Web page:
The purpose of this study was to determine the perceived psychological benefits and explore the mechanisms underlying the link between exercise and psychological well-being for a group of older adults (65-72 years; six women; four men) who participated in a 12-week moderate-high intensity resistance training program. They were interviewed in-depth at: one week pre-intervention; one month after commencement, and; one week after the completion of the intervention. The participants believed that resistance training enhanced their well-being and they gave various physical, mental, and social reasons to explain this link. In particular, self-efficacy and social interaction were found to be key mechanisms underlying this relationship. This study exposed meaningful perceived improvements in psychological well-being that have not been uncovered in quantitative studies of healthy older people undertaking resistance training. The findings highlight the importance of using qualitative methods to enrich understandings of the positive effect of exercise on psychological well-being. The findings also have implications for designing effective resistance training interventions for older people.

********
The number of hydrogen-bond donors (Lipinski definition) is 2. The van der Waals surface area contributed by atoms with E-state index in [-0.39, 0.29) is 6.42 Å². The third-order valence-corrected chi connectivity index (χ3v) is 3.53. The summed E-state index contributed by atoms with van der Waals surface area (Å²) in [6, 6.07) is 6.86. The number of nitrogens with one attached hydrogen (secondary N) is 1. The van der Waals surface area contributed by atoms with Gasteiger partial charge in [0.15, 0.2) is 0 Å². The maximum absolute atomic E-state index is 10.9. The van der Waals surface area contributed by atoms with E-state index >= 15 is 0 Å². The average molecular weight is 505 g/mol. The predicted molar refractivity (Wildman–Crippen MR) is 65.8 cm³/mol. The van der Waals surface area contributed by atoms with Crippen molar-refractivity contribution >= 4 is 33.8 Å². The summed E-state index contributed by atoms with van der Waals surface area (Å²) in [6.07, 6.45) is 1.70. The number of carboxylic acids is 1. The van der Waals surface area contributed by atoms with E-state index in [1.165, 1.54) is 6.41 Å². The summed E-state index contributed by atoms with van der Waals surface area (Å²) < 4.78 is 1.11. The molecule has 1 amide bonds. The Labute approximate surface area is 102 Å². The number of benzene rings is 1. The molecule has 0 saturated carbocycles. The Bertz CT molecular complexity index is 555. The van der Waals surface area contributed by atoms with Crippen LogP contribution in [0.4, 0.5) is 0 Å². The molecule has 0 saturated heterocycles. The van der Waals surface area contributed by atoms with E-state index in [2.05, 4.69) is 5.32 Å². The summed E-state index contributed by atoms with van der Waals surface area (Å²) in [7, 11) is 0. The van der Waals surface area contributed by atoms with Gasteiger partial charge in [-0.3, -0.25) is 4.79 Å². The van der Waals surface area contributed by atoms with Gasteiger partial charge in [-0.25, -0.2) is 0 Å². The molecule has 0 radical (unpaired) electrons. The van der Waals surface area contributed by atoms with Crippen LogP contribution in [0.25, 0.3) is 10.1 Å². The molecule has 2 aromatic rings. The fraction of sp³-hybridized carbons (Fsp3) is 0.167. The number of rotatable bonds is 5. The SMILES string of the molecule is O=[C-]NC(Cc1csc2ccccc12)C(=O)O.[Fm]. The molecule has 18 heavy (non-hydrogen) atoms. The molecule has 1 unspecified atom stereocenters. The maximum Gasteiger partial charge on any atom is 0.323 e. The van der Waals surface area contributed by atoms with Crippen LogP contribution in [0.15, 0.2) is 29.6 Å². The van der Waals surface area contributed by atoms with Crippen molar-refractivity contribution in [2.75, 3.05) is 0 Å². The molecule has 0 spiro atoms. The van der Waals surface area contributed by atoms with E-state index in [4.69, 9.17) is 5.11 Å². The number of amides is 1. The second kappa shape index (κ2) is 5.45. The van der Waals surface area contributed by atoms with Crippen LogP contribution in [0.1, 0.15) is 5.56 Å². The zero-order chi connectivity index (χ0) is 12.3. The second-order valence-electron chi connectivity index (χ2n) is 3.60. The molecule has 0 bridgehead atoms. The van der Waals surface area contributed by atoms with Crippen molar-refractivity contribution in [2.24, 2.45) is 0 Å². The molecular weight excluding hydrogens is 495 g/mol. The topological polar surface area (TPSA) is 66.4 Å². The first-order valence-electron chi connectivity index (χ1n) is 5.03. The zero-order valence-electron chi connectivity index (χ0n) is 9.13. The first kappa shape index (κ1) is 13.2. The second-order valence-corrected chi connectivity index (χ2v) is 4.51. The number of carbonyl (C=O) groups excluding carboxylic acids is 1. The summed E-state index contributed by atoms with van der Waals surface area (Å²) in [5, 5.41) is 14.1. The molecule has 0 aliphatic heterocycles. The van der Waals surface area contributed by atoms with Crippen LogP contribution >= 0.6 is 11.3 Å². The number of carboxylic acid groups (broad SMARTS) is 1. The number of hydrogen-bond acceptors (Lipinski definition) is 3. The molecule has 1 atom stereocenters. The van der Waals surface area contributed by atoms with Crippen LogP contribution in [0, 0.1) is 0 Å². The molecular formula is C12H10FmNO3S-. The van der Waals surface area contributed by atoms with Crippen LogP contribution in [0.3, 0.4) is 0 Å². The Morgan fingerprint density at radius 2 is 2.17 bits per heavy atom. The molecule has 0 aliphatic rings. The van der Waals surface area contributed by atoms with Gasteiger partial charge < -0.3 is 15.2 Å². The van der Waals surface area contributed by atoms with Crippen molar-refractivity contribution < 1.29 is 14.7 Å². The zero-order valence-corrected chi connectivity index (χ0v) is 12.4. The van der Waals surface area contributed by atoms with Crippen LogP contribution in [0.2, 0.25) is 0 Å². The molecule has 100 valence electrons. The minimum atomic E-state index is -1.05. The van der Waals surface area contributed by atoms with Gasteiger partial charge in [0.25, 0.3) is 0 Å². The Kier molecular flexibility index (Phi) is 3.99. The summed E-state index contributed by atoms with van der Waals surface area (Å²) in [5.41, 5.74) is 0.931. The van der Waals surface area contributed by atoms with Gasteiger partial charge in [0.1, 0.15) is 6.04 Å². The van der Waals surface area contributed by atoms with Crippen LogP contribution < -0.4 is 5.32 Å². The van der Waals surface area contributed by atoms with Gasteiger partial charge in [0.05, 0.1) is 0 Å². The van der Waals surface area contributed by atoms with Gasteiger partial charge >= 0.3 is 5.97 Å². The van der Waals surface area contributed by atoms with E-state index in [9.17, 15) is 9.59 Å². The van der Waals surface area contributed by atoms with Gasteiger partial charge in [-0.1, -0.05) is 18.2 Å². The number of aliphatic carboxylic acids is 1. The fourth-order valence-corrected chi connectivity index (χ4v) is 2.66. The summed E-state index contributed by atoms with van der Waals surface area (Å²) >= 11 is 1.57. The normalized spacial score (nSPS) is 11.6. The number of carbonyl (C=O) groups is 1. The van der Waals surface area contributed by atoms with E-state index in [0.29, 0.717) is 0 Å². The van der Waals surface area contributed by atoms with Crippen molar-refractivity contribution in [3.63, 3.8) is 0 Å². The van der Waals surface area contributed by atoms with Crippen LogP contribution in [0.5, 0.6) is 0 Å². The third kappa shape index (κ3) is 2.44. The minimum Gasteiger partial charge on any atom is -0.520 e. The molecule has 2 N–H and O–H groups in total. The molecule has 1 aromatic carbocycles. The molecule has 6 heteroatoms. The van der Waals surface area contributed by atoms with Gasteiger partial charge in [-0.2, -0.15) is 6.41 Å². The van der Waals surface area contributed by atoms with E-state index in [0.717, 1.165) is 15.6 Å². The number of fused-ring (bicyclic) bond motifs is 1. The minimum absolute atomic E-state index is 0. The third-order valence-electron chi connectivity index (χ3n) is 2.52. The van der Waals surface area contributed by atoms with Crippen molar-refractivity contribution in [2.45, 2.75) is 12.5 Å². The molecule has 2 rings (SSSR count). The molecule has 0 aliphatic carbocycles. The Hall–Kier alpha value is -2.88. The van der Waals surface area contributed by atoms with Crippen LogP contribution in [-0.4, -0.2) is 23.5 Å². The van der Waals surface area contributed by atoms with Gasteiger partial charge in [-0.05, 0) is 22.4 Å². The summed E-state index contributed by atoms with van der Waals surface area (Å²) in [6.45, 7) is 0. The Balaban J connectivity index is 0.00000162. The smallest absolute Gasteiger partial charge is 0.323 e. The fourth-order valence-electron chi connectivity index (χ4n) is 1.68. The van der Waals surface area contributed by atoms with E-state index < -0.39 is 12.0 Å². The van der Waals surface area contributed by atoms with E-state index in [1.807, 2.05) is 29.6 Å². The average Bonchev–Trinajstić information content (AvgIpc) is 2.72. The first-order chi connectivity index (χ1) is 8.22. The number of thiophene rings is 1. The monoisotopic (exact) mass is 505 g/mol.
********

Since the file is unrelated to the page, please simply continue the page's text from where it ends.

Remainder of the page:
|Number of pages||24|
|Journal||Journal of Sport and Exercise Psychology|
|Publication status||Published - 2007|